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DEPARTMENT OF THE NAVY -- NAVAL HISTORICAL CENTER
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Leslie L. B. Knox

 

Leslie Lockhart Bruce Knox was born 17 November 1916 in Brisbane, Australia. He enlisted in the U.S. Navy as seaman second class at New York City 28 April 1939, and was appointed as aviation cadet 20 September. After flight training at Pensacola, Fla., he was commissioned ensign 12 June 1940 and reported to Scouting Squadron 41 at Norfolk.

 

On 15 March 1941 Knox was transferred to Fighting Squadron 42 and, except for temporary duty with Fighting Squadron 41, remained with that unit until his death in the Battle of the Coral Sea 8 May 1942. He was posthumously promoted to lieutenant (jg.) 25 June 1942 and awarded the Navy Cross for “extraordinary heroism and conspicuous courage as pilot of an aircraft of a Fighting Squadron in action against enemy Japanese forces, in the Battle of the Coral Sea...On that evening, as one of the fighters launched to oppose enemy Japanese aircraft in the vicinity of his ship, Ensign Knox attacked a formation of seven enemy aircraft, shooting down one and assisting...in dispersing the others. In this engagement, he displayed unusual skill and devotion to duty, carrying out his mission with determination and aggressiveness against great enemy odds and with complete disregard for his own personal safety.”

 

(DE-580: dp. 1,450; l. 306'0"; b. 37'0"; dr. 9'8"; s. 23.5 k.; cpl. 186; a. 2 5", 8 40mm., 10 20mm., 8 dcp., 1 dcp. (h.h.), 2 dct.; cl. Rudderow)

 

Leslie L. B. Knox (DE-580) was laid down 7 November 1943 by the Bethlehem-Hingham Shipyard, Inc., Hingham, Mass.; launched 8 January 1944; sponsored by Mrs. Louise Kennedy Knox, widow of Lieutenant (jg.) Knox; and commissioned 22 March 1944, Lt. J. A. Moffett in command.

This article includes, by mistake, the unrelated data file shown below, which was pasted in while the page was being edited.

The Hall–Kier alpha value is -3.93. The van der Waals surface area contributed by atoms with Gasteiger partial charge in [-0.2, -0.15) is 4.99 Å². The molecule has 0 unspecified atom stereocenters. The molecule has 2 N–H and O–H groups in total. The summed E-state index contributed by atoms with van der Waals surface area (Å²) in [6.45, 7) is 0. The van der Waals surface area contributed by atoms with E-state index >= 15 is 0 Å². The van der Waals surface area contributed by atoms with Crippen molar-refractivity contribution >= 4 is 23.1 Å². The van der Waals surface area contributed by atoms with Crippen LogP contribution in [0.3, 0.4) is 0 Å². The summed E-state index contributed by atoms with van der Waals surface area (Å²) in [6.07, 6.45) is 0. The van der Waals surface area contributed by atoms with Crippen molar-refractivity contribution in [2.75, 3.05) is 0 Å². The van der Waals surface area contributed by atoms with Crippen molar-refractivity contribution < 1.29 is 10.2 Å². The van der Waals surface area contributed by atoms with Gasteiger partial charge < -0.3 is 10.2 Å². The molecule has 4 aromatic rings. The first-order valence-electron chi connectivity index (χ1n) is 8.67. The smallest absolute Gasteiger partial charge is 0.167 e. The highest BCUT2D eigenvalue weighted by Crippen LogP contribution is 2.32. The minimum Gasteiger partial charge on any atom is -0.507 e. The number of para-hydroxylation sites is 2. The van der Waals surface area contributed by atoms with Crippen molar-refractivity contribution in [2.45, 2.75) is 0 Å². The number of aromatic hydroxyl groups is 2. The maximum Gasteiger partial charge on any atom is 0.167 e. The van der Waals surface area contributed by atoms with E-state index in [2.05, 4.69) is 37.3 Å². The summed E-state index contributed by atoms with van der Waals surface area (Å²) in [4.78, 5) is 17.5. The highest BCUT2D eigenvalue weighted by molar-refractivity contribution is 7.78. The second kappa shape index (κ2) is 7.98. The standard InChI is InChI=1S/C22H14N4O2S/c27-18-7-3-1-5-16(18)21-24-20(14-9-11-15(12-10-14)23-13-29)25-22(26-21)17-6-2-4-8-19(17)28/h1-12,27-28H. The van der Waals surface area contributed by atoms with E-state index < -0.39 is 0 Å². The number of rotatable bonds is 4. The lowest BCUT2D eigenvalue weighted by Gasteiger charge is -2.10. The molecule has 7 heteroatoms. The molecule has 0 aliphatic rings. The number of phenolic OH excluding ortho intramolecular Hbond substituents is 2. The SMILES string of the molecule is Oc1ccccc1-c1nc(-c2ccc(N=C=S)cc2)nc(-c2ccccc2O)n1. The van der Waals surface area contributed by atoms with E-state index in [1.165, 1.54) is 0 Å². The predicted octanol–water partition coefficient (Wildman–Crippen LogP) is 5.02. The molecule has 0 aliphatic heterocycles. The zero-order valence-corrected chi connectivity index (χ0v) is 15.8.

After shakedown out of Bermuda, the new destroyer escort was assigned to Escort Division 67, Atlantic Fleet. Following two runs escorting coastal convoys between New York and Norfolk, she departed Hampton Roads 24 June 1944 on the first of two round-trip voyages escorting convoys to Bizerte, Tunisia. Returning from the second voyage, she arrived New York 16 October for repairs.

 

Leslie L. B. Knox steamed from New York and 3 November rendezvoused with Escort Division 67 en route to the Pacific. After transiting the Panama Canal and touching the Galapagos, Society, and Solomon Islands, she arrived Hollandia, New Guinea, 11 December.

 

From December 1944 through June 1945, the ship was engaged in convoy escort duty, ASW patrols, and mail runs in the New Guinea and Philippine waters. She received her first battle star for convoy escort duty from Hollandia to Leyte Gulf 3 to 14 January 1945 in support of the Lingayen Gulf landing. During this mission, the convoy fought off Japanese suicide planes so that only one merchant ship was damaged.

 

After the successful Lingayen Gulf landing, Leslie L. B. Knox continued convoy-escort and mail-run duties, earning two more battle stars for her work in the Manila Bay-Bicol Operation and the campaign to liberate the southern Philippine Islands. After V-J Day, she steamed to Okinawa, arriving 7 September 1945 for occupation duty and service along the coast of China. During this period the ship called at Jinsen, Korea, and Shanghai and Tsingtao, China. She departed 14 October for the United States, arriving San Diego 5 November. Leslie L. B. Knox decommissioned 15 June 1946, and entered the Pacific Reserve Fleet at San Diego. At present she is berthed at Stockton, Calif.

 

Leslie L. B. Knox received three battle stars for World War II service